The process to determine the ‘ideal’ intent-based architecture still lies ahead, but it helps to reference this quote from Paradigm’s piece on intents:
“permissionless so that anyone can match and execute intents while not trading off much execution quality; general so that deploying new applications doesn’t require standing up new mempools; and transparent so that the process by which intents are executed is reported publicly and data for execution quality auditing is made available, when privacy guarantees allow.”
Dex aggregators play an important role in DeFi in helping traders swap assets with better price settlement due to their underlying mechanisms in which a set of market makers compete to provide the best price settlement for their trade. That said, they still pose constraints as settlement routes are restricted to their liquidity sources, not to mention new trust assumptions and reduced transparency in DeFi. Therefore when we consider the role of DEX aggregators moving forward, it is important to consider future developments in the intents landscape as well as the broader MEV-protection landscape.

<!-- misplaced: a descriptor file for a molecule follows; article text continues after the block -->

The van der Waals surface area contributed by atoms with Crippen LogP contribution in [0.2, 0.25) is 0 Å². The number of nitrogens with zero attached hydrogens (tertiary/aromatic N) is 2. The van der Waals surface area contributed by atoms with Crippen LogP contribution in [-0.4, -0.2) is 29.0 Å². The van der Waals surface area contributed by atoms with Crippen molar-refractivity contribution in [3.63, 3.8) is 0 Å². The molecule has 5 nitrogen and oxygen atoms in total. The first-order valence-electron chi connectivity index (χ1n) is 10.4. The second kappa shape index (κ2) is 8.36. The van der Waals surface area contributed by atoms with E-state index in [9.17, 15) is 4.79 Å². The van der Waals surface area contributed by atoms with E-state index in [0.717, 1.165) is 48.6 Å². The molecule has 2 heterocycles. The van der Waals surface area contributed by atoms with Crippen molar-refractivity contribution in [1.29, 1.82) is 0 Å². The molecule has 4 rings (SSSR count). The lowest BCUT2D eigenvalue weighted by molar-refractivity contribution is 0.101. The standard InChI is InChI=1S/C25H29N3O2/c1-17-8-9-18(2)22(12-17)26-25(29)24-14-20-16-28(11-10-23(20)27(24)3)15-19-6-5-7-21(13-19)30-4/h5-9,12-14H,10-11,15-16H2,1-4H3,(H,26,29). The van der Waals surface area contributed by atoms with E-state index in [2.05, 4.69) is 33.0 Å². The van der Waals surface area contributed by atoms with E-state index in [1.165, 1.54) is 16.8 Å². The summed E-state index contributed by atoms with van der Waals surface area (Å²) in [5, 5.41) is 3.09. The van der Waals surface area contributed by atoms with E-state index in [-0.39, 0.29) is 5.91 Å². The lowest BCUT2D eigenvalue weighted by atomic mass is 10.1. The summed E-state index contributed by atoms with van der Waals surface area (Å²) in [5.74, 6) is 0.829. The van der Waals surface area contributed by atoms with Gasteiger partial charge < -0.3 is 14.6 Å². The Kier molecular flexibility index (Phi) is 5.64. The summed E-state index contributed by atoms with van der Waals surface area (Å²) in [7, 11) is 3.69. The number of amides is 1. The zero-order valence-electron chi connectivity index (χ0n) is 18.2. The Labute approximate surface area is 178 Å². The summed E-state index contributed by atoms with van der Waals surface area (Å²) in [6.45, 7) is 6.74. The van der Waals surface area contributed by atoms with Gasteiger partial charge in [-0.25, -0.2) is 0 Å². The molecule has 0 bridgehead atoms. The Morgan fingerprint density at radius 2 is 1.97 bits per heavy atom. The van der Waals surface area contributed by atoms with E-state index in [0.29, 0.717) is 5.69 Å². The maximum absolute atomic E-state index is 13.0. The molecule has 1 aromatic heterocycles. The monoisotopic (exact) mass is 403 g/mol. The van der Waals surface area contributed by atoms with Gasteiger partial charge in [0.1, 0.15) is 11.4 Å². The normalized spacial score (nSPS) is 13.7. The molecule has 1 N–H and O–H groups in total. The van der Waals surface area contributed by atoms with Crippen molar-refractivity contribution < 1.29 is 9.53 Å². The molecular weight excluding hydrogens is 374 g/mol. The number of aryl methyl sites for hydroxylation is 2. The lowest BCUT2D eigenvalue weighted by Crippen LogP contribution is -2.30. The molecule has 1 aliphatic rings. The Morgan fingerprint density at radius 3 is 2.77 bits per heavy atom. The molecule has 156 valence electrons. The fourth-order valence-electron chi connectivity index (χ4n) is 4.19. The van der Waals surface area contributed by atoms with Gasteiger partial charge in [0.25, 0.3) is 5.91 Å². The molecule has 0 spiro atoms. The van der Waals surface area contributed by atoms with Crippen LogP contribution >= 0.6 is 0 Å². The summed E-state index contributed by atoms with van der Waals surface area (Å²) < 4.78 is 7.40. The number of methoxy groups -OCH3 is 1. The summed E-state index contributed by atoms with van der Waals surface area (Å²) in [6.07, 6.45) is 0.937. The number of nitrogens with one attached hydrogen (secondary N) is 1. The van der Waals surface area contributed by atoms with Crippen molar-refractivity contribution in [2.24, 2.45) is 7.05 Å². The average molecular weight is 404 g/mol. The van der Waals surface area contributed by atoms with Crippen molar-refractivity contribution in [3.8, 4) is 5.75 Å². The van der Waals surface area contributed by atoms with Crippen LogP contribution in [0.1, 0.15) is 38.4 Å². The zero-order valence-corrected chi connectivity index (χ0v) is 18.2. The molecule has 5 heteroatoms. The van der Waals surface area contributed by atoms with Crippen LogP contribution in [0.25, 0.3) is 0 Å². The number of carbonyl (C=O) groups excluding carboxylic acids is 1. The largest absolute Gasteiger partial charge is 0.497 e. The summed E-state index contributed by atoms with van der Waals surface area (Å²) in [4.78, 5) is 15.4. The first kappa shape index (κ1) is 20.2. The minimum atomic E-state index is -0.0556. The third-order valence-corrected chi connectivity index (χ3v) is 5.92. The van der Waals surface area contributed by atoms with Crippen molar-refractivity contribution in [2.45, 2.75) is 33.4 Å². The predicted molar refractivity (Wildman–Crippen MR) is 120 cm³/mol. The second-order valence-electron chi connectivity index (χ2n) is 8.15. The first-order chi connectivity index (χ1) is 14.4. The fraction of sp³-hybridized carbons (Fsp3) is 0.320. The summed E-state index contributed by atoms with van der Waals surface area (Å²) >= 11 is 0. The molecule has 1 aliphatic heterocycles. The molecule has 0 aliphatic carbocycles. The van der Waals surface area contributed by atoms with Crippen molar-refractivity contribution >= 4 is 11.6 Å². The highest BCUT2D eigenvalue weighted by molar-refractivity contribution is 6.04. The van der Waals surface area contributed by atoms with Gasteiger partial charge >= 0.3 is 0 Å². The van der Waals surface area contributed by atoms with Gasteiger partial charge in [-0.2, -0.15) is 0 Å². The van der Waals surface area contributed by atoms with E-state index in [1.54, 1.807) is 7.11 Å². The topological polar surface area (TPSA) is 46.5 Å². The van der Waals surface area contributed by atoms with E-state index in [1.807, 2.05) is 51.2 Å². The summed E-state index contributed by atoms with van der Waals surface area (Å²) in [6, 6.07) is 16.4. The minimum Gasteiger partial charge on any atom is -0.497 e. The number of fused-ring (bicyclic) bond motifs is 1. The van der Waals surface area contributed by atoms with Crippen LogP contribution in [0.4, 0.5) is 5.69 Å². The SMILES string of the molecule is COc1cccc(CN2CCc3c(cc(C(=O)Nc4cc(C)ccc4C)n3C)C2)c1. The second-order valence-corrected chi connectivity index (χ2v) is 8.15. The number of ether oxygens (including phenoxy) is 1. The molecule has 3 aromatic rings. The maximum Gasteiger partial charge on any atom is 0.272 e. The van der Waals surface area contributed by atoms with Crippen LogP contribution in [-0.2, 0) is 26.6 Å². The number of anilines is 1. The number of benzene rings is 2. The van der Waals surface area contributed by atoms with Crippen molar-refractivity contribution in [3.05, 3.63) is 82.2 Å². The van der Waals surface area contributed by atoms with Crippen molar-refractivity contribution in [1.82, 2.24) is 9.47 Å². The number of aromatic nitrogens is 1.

Future Outlook for MEV-Protection and Intents
We believe the rise of private transactions in the past year indicates growth in overall demand for MEV-protection solutions within DeFi. More users are becoming aware of the invisible MEV tax and how it affects their on-chain trading experience (it wasn’t too long ago that the jaredfromsubway.eth MEV bot was a phenomenon on Crypto Twitter) - and are thus more actively seeking solutions to protect their transactions from this tax. Though teams like CoW Protocol, 0x, and 1inch have been around for some time now, we are beginning to see a greater shift in interest and development around MEV-protection solutions - as leaders in DeFi like Uniswap begin to leverage MEV-protection as a value proposition (UniswapX, Uniswap Wallet).
Wallets and Order Flow Auctions